The difference in mortality between these 2 strategies—the difference between delivery at 37 or 38 weeks compared with expectant management and delivery at 39 weeks—serves as an estimation of the difference in mortality that could be associated with gestational age changes alone (in other words, the expected mortality if rates of stillbirth and infant mortality per week gestational age were the same in both the preadoption and postadoption periods). We then compared this expected perinatal mortality in our hypothetical scenario with the observed mortality changes found in our population to estimate the proportion of the mortality difference that could potentially be attributed to the gestational age redistribution associated with the policy adoption.
A total of 16 317 048 births were included in our data set; we excluded 1 634 886 (10.0%) for being outside of the gestational age range of interest, 43 462 (0.3%) were missing gestational age data, 214 968 (1.3%) were multiple gestations, 21 018 (0.1%) were anomalous, and 107 854 (0.7%) were missing data about the status of anomalies. Of the remaining pregnancies meeting inclusion criteria, 7 322 234 were delivered before the policy adoption and 6 972 626 were delivered after the policy adoption. Maternal characteristics are recorded in Table 1. There was a statistically significant difference in the distribution of deliveries at 37 weeks through 40 weeks in the preadoption period compared with the postadoption period. We observed a decrease of 0.06% at 37 weeks and a decrease of 2.5% at 38 weeks, as well as an increase of 6.8% at 39 weeks and an increase of 0.2% at 40 weeks in the postadoption period relative to the preadoption period (P < .001) (Figure 1).
When considering stillbirths, 6848 (0.09%) occurred in the preadoption cohort and 7088 (0.10%) occurred in the postadoption cohort (P < .001), with a difference in incidence equaling 0.81 additional stillbirths per 10 000 pregnancies. Conversely, infant deaths decreased over time, with 15 686 deaths (0.21%) in the preadoption period and 13 981 (0.20%) in the postadoption period (P < .001), a difference of 1.37 fewer infant deaths per 10 000 pregnancies. The calculated rates of stillbirth and infant death per week of gestation by each year examined are listed in Table 2.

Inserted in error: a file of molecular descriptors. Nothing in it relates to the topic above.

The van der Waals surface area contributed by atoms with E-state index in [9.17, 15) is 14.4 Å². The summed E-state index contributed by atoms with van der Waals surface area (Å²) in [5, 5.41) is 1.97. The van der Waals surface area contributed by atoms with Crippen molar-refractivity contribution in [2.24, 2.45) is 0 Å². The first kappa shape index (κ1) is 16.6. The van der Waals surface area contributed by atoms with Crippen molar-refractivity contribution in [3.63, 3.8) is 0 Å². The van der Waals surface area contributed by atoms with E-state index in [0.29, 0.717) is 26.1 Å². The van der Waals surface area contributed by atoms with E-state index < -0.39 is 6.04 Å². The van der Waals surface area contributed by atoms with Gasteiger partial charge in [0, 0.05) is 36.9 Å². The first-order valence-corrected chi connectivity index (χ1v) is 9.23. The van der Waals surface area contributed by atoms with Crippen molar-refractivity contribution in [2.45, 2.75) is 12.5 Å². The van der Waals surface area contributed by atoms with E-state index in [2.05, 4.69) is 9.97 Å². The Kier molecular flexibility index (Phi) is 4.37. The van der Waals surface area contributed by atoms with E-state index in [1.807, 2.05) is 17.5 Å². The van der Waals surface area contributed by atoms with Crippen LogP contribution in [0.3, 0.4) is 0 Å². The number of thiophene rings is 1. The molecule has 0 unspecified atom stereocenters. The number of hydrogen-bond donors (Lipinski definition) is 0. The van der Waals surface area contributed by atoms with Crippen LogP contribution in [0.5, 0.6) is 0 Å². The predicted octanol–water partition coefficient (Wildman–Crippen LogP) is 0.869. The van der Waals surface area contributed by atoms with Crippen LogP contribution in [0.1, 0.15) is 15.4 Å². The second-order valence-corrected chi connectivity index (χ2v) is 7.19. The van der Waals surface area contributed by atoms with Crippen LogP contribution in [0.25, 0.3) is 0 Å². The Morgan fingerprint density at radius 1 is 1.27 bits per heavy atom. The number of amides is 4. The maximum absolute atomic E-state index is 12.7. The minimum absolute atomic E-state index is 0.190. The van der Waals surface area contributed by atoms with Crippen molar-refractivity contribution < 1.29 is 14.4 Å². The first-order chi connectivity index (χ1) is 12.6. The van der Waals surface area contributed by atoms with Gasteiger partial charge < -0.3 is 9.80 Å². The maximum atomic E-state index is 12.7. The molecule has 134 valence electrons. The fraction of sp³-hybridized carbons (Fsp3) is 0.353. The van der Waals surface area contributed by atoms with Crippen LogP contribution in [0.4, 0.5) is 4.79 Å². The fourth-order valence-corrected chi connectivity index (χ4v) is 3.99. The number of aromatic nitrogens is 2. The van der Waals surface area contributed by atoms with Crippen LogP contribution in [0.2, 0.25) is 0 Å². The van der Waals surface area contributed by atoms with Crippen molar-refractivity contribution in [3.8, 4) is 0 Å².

When considering overall mortality by combining infant deaths and stillbirth, 22 534 (0.31%) total deaths were observed in the preadoption period and 21 069 (0.30%) deaths were observed in the postadoption period (P = .06), although this difference was not statistically significant. The overall mortality difference was calculated as 0.56 fewer deaths per 10 000 deliveries in the postadoption period (Figure 2).
To account for the possibility of confounding from temporal trends in the preadoption and postadoption periods, we identified the difference in the proportion of deliveries occurring at 37, 38, and 39 weeks and compared them in the preadoption and postadoption periods. At 37 weeks, the absolute difference in proportion was 2.7% and at 38 weeks, the absolute difference was 6.6%. These absolute differences were then multiplied by the total number of term deliveries in the postadoption period to serve as a hypothetical cohort of women redistributed to deliver at a later gestational age in the postadoption period. This exercise suggested that 16 655 women (0.2%) delivered at 37 weeks and 87 180 (1.2%) delivered at 38 weeks in the preadoption period who would have delivered at a later gestational age week in the postadoption period.
To assess what association with mortality was the result of gestational age redistribution alone, we designed a counterfactual model in which these 16 655 and 87 180 women were considered pregnant with a living fetus entering the 37th week of pregnancy.25 For this exercise, we compared delivery at 37 weeks with delivery at 39 weeks. We assumed that each of the 37-week deliveries occurred at 37 weeks with a live fetus and used rates of infant death and stillbirth derived from the postadoption period. If deliveries occurred at 37 weeks, the rate of infant death was applied. If deliveries occurred at 39 weeks, the rate of stillbirth at 37 and at 38 weeks was applied, as well as infant mortality at 39 weeks (eFigure in the Supplement). We then repeated this method, comparing delivery at 38 weeks with delivery at 39 weeks. Finally, the expected rates of stillbirth and infant death from this hypothetical model were compared with the observed rates of stillbirth and infant death in the postadoption period.